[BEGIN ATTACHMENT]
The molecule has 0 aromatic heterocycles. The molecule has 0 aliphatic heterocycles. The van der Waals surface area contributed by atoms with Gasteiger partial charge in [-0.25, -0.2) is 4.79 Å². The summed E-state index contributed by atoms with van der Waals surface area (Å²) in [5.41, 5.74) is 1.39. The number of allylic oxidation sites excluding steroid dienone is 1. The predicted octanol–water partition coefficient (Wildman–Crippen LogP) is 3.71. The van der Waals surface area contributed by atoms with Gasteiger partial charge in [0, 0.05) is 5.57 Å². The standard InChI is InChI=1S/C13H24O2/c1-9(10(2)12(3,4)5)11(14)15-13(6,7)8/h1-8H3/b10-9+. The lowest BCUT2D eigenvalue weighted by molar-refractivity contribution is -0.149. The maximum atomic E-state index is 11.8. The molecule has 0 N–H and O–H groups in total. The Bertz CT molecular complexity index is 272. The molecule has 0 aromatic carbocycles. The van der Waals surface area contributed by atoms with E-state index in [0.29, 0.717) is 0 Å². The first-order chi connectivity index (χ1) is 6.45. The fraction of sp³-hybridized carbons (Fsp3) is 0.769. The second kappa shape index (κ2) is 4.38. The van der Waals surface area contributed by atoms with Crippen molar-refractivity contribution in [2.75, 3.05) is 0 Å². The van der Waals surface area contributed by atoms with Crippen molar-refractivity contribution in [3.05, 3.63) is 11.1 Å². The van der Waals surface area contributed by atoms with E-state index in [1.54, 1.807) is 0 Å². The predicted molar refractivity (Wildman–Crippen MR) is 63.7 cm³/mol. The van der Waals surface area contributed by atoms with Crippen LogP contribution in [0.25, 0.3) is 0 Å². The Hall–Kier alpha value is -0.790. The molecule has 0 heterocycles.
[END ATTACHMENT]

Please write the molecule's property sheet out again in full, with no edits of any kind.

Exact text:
The molecule has 0 aromatic heterocycles. The molecule has 0 aliphatic heterocycles. The van der Waals surface area contributed by atoms with Gasteiger partial charge in [-0.25, -0.2) is 4.79 Å². The summed E-state index contributed by atoms with van der Waals surface area (Å²) in [5.41, 5.74) is 1.39. The number of allylic oxidation sites excluding steroid dienone is 1. The predicted octanol–water partition coefficient (Wildman–Crippen LogP) is 3.71. The van der Waals surface area contributed by atoms with Gasteiger partial charge in [0, 0.05) is 5.57 Å². The standard InChI is InChI=1S/C13H24O2/c1-9(10(2)12(3,4)5)11(14)15-13(6,7)8/h1-8H3/b10-9+. The lowest BCUT2D eigenvalue weighted by molar-refractivity contribution is -0.149. The maximum atomic E-state index is 11.8. The molecule has 0 N–H and O–H groups in total. The Bertz CT molecular complexity index is 272. The molecule has 0 aromatic carbocycles. The van der Waals surface area contributed by atoms with E-state index in [0.29, 0.717) is 0 Å². The first-order chi connectivity index (χ1) is 6.45. The fraction of sp³-hybridized carbons (Fsp3) is 0.769. The second kappa shape index (κ2) is 4.38. The van der Waals surface area contributed by atoms with Crippen molar-refractivity contribution in [2.75, 3.05) is 0 Å². The van der Waals surface area contributed by atoms with Crippen molar-refractivity contribution in [3.05, 3.63) is 11.1 Å². The van der Waals surface area contributed by atoms with E-state index in [1.54, 1.807) is 0 Å². The predicted molar refractivity (Wildman–Crippen MR) is 63.7 cm³/mol. The van der Waals surface area contributed by atoms with Crippen LogP contribution in [0.25, 0.3) is 0 Å². The Hall–Kier alpha value is -0.790. The molecule has 0 heterocycles.